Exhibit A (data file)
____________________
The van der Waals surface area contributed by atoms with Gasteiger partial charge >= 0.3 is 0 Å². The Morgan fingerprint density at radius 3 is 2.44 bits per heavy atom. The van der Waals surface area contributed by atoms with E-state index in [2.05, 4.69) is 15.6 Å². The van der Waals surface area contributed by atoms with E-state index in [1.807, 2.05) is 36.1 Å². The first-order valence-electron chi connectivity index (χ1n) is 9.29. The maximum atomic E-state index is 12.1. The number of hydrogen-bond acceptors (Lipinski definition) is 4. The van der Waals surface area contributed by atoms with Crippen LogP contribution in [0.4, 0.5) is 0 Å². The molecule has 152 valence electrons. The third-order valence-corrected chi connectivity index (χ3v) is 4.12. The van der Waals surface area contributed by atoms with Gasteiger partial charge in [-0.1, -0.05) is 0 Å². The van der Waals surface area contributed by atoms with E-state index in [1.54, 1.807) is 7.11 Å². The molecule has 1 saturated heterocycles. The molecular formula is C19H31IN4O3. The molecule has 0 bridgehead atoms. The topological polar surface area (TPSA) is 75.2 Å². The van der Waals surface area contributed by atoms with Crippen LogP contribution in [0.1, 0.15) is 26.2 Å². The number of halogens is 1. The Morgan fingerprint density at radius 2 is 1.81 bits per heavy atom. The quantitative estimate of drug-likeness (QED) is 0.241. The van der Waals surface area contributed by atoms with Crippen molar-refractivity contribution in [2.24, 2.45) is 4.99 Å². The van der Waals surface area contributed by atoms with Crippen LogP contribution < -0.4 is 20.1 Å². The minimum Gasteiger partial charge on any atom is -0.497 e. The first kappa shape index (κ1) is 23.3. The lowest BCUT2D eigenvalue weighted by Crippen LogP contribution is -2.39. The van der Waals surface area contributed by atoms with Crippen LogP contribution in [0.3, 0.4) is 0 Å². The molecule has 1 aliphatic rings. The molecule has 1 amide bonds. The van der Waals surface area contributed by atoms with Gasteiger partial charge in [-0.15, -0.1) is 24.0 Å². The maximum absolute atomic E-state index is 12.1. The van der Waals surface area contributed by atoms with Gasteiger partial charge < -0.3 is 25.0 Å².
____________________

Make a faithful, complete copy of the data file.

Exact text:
The van der Waals surface area contributed by atoms with Gasteiger partial charge >= 0.3 is 0 Å². The Morgan fingerprint density at radius 3 is 2.44 bits per heavy atom. The van der Waals surface area contributed by atoms with E-state index in [2.05, 4.69) is 15.6 Å². The van der Waals surface area contributed by atoms with E-state index in [1.807, 2.05) is 36.1 Å². The first-order valence-electron chi connectivity index (χ1n) is 9.29. The maximum atomic E-state index is 12.1. The number of hydrogen-bond acceptors (Lipinski definition) is 4. The van der Waals surface area contributed by atoms with Crippen LogP contribution in [0.4, 0.5) is 0 Å². The molecule has 152 valence electrons. The third-order valence-corrected chi connectivity index (χ3v) is 4.12. The van der Waals surface area contributed by atoms with Gasteiger partial charge in [-0.1, -0.05) is 0 Å². The van der Waals surface area contributed by atoms with E-state index in [1.54, 1.807) is 7.11 Å². The molecule has 1 saturated heterocycles. The molecular formula is C19H31IN4O3. The molecule has 0 bridgehead atoms. The topological polar surface area (TPSA) is 75.2 Å². The van der Waals surface area contributed by atoms with Crippen LogP contribution in [0.1, 0.15) is 26.2 Å². The number of halogens is 1. The Morgan fingerprint density at radius 2 is 1.81 bits per heavy atom. The quantitative estimate of drug-likeness (QED) is 0.241. The van der Waals surface area contributed by atoms with Crippen molar-refractivity contribution in [2.24, 2.45) is 4.99 Å². The van der Waals surface area contributed by atoms with Crippen LogP contribution < -0.4 is 20.1 Å². The minimum Gasteiger partial charge on any atom is -0.497 e. The first kappa shape index (κ1) is 23.3. The lowest BCUT2D eigenvalue weighted by Crippen LogP contribution is -2.39. The van der Waals surface area contributed by atoms with Crippen LogP contribution in [0.3, 0.4) is 0 Å². The molecule has 1 aliphatic rings. The molecule has 1 amide bonds. The van der Waals surface area contributed by atoms with Gasteiger partial charge in [-0.15, -0.1) is 24.0 Å². The maximum absolute atomic E-state index is 12.1. The van der Waals surface area contributed by atoms with Gasteiger partial charge < -0.3 is 25.0 Å².